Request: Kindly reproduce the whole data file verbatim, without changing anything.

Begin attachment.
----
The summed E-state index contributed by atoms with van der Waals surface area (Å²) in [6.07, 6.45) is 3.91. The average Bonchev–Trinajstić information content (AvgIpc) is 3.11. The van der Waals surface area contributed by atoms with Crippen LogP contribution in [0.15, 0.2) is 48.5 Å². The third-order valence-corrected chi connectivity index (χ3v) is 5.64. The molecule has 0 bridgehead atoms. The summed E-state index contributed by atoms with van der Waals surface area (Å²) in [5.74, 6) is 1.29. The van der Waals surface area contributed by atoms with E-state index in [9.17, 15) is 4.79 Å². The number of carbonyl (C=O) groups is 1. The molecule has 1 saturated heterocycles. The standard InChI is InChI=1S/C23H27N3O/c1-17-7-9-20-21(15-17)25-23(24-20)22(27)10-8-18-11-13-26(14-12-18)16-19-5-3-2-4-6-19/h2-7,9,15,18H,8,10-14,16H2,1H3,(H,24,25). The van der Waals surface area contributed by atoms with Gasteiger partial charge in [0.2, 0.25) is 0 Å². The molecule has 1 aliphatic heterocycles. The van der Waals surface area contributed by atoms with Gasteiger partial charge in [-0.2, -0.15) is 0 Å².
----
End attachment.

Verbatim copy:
The summed E-state index contributed by atoms with van der Waals surface area (Å²) in [6.07, 6.45) is 3.91. The average Bonchev–Trinajstić information content (AvgIpc) is 3.11. The van der Waals surface area contributed by atoms with Crippen LogP contribution in [0.15, 0.2) is 48.5 Å². The third-order valence-corrected chi connectivity index (χ3v) is 5.64. The molecule has 0 bridgehead atoms. The summed E-state index contributed by atoms with van der Waals surface area (Å²) in [5.74, 6) is 1.29. The van der Waals surface area contributed by atoms with E-state index in [9.17, 15) is 4.79 Å². The number of carbonyl (C=O) groups is 1. The molecule has 1 saturated heterocycles. The standard InChI is InChI=1S/C23H27N3O/c1-17-7-9-20-21(15-17)25-23(24-20)22(27)10-8-18-11-13-26(14-12-18)16-19-5-3-2-4-6-19/h2-7,9,15,18H,8,10-14,16H2,1H3,(H,24,25). The van der Waals surface area contributed by atoms with Gasteiger partial charge in [0.2, 0.25) is 0 Å². The molecule has 1 aliphatic heterocycles. The van der Waals surface area contributed by atoms with Gasteiger partial charge in [-0.2, -0.15) is 0 Å².